It’s a standard practice to examine the hips of babies in the newborn nursery and at the pediatrician’s office. This is an exam to check for hip dysplasia. Doctors look for instability in the hips, if the legs are uneven lengths or have asymmetric range of motion.
Hip dysplasia is a condition where the hip sockets did not develop normally, are too shallow. If severe, the hips dislocate out of socket. The size of the baby, limited amniotic fluid in the womb and the amount of space inside the womb contribute to hip socket development. These factors affect the position that the baby’s hips are in during development.
High-risk babies should be screened with ultrasounds at six weeks old to see how the baby’s hips are developing. High risk factors include born in breech position, have a family history of hip problems or are female or first-born.
Signs of hip dysplasia
Hip dysplasia can affect one or both sides. A baby with hip dysplasia may have one leg that looks longer than the other. This can mean that the shorter side has a hip dislocation. Movement on the affected side may be restricted. Doctors also feel for a clunk or pop during the examination. Not all hip clicks mean dysplasia, but further tests like ultrasound and X-ray will help make a diagnosis.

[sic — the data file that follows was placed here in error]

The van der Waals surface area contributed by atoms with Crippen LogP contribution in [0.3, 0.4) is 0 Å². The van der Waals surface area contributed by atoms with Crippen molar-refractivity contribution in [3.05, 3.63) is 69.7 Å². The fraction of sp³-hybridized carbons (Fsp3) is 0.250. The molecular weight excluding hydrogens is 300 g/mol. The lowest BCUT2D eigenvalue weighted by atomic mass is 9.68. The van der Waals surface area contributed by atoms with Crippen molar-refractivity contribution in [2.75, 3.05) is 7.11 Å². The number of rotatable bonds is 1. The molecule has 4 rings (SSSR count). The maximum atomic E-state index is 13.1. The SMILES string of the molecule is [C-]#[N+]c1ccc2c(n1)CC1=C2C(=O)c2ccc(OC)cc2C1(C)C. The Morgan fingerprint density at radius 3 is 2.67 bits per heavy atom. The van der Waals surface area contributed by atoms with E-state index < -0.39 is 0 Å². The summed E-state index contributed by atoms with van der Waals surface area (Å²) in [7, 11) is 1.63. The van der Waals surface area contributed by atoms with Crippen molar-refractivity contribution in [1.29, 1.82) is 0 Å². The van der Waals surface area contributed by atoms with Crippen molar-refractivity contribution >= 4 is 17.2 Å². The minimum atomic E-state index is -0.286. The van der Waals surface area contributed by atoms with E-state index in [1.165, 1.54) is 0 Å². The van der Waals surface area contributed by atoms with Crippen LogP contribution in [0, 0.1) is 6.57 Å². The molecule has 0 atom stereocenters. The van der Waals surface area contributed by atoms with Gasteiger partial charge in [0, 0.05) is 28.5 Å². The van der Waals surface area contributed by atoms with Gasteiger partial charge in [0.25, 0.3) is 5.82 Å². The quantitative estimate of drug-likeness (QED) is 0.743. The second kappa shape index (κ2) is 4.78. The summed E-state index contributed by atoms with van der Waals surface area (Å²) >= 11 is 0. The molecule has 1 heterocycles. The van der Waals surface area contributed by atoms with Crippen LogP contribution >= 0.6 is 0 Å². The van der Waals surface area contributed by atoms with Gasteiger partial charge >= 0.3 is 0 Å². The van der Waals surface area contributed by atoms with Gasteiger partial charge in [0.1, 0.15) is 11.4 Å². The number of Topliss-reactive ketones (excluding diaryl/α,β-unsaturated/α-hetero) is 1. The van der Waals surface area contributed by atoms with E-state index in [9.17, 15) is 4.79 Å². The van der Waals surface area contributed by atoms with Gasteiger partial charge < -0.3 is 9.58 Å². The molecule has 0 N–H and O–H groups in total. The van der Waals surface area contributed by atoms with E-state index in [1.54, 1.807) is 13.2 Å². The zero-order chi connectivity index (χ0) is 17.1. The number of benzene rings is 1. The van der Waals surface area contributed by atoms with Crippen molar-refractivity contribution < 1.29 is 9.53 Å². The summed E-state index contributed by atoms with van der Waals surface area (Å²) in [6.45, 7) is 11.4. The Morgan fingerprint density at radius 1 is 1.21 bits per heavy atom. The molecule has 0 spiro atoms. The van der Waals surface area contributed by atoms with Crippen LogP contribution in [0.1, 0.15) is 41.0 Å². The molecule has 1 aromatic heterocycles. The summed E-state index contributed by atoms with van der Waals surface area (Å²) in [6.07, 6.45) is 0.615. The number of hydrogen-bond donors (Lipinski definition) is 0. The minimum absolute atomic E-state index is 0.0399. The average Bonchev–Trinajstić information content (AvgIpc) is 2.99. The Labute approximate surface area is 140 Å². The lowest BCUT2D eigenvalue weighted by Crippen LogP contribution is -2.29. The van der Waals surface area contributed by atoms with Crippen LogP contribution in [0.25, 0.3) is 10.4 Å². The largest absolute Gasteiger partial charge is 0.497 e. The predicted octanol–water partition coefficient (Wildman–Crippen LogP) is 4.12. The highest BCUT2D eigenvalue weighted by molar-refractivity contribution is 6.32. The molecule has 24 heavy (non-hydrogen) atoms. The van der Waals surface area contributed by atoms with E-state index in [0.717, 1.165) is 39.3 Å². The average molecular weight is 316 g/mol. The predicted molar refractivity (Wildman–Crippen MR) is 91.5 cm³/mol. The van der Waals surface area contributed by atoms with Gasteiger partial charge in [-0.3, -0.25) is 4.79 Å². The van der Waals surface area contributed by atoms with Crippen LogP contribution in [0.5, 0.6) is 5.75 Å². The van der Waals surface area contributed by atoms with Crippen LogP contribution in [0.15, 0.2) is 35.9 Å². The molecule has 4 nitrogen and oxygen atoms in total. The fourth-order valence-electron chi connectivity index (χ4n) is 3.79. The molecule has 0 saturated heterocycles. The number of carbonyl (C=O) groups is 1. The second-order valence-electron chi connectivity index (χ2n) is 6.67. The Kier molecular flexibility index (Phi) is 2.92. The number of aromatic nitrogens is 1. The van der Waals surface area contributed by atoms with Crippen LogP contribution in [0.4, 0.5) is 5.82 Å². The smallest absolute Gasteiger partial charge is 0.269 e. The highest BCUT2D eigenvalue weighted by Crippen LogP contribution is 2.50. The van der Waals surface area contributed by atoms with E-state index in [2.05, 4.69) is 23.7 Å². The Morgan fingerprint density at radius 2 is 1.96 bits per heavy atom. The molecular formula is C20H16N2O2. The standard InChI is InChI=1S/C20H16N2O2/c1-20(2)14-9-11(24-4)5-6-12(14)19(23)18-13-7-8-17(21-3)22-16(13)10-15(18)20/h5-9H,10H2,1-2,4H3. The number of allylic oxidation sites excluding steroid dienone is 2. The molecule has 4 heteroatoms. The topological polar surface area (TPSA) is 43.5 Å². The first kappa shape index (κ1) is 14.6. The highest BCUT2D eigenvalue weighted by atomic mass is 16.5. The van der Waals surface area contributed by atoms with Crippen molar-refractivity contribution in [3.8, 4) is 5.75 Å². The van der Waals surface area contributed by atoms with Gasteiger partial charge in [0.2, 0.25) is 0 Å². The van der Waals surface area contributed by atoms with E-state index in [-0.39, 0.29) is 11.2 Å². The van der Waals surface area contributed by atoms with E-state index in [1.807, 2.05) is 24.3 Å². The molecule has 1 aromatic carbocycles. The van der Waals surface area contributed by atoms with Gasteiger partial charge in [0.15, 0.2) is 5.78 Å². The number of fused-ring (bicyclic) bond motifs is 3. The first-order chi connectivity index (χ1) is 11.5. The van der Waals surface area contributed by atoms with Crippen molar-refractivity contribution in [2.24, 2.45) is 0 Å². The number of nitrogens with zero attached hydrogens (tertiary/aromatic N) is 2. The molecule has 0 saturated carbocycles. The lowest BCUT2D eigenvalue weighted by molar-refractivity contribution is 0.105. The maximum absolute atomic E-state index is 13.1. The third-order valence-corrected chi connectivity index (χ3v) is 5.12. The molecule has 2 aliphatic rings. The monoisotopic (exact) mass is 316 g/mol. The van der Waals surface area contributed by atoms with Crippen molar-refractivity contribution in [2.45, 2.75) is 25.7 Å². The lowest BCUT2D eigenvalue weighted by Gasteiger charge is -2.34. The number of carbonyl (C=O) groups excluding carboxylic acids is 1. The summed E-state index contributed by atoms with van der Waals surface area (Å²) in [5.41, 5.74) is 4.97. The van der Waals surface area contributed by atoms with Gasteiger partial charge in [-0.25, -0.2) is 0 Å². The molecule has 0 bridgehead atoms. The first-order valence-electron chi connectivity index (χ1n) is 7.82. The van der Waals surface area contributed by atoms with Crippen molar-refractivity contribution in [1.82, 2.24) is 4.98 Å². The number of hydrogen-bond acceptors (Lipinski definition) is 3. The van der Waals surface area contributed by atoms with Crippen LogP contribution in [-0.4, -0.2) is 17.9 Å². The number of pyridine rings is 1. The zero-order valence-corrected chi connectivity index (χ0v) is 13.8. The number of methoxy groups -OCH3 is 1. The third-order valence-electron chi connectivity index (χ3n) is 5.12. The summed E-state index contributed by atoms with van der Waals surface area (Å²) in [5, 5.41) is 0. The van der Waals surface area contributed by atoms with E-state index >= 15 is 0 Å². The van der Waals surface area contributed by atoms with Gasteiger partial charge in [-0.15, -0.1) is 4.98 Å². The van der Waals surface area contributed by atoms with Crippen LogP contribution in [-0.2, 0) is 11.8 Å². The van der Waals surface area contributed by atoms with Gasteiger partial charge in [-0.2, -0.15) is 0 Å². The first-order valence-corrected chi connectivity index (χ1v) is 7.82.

It is best for the patient if diagnosed as an infant. However, signs may develop as children begin walking. “If the child gets to walking age they may walk with a waddling gait, or with arched back to compensate for hips that are dislocated,” said Dr. Rachel Randall, pediatric orthopedic surgeon with Marshfield Clinic Health System.
Early treatment improves outcomes
Treatments focus on bringing the hips into alignment so they go back into their sockets. Infants can wear a soft harness, called the Pavlik harness. This keeps the hips in a proper position to promote normal development. A hard brace is used if alignment isn’t corrected.
If the dysplasia isn’t corrected with these treatments there are more invasive options. A closed reduction is where the doctor manipulates the hip joint to get the ball back into socket while the child is under anesthesia. If successful, a spica cast, which is a hard cast that covers the legs to the waist, is applied. If the hip is not reducible, a surgeon would do an open reduction. This surgery moves the hip back into the socket, followed by a cast.
As the child grows, follow up will include X-rays to monitor growth. Later, as a toddler and into school age, surgeries can change the shape of the socket, but they get progressively more difficult to treat successfully. There are surgery options for young adults with too shallow hips sockets. This surgery changes the position of the socket within the pelvis to help reduce pain and prevent premature arthritis.
Long-term effects vary
The earlier the diagnosis, the better the results. If successfully treated, children will develop normally and have no pain or long-term problems. Diagnosis at a later age leads to a higher need for surgery to maintain normal hip anatomy into adulthood. If not treated, a person may experience pain and premature wear and tear. This may lead to early total hip replacement or hip resurfacing.
Generally, the goal of treating hip dysplasia is to prevent the need for a reconstructive hip procedure early in adulthood. “On the other hand, total hip replacements can be life-changing for patients who have daily pain and limited activities because of hip arthritis,” Randall said.